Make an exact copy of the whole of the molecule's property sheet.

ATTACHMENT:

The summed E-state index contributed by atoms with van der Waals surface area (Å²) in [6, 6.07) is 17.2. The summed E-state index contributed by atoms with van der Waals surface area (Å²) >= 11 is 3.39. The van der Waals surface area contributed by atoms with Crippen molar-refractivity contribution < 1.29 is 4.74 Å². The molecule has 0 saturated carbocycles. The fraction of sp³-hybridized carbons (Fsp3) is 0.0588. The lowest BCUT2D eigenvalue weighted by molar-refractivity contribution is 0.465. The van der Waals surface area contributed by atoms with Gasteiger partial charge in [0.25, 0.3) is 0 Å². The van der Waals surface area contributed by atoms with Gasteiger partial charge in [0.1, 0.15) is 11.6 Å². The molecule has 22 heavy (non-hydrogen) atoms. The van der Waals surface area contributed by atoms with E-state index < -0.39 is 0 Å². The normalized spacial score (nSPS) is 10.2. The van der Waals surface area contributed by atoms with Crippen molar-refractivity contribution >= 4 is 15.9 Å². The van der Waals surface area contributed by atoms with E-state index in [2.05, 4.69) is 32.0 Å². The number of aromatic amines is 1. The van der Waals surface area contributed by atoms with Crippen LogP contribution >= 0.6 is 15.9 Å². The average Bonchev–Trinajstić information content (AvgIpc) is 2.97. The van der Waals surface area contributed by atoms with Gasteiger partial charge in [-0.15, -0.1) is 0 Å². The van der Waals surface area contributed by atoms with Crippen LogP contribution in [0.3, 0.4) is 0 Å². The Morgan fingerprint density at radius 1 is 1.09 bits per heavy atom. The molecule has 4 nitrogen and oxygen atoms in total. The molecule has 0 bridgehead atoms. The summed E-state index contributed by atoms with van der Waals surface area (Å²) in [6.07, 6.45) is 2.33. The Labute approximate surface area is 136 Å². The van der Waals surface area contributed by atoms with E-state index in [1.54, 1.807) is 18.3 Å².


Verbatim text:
The summed E-state index contributed by atoms with van der Waals surface area (Å²) in [6, 6.07) is 17.2. The summed E-state index contributed by atoms with van der Waals surface area (Å²) >= 11 is 3.39. The van der Waals surface area contributed by atoms with Crippen molar-refractivity contribution < 1.29 is 4.74 Å². The molecule has 0 saturated carbocycles. The fraction of sp³-hybridized carbons (Fsp3) is 0.0588. The lowest BCUT2D eigenvalue weighted by molar-refractivity contribution is 0.465. The van der Waals surface area contributed by atoms with Gasteiger partial charge in [0.25, 0.3) is 0 Å². The van der Waals surface area contributed by atoms with Gasteiger partial charge in [0.1, 0.15) is 11.6 Å². The molecule has 22 heavy (non-hydrogen) atoms. The van der Waals surface area contributed by atoms with E-state index < -0.39 is 0 Å². The normalized spacial score (nSPS) is 10.2. The van der Waals surface area contributed by atoms with Crippen molar-refractivity contribution >= 4 is 15.9 Å². The van der Waals surface area contributed by atoms with E-state index in [2.05, 4.69) is 32.0 Å². The number of aromatic amines is 1. The van der Waals surface area contributed by atoms with Crippen LogP contribution >= 0.6 is 15.9 Å². The average Bonchev–Trinajstić information content (AvgIpc) is 2.97. The van der Waals surface area contributed by atoms with Gasteiger partial charge in [-0.15, -0.1) is 0 Å². The van der Waals surface area contributed by atoms with Crippen LogP contribution in [0.3, 0.4) is 0 Å². The Morgan fingerprint density at radius 1 is 1.09 bits per heavy atom. The molecule has 4 nitrogen and oxygen atoms in total. The molecule has 0 bridgehead atoms. The summed E-state index contributed by atoms with van der Waals surface area (Å²) in [6.07, 6.45) is 2.33. The Labute approximate surface area is 136 Å². The van der Waals surface area contributed by atoms with E-state index in [1.54, 1.807) is 18.3 Å².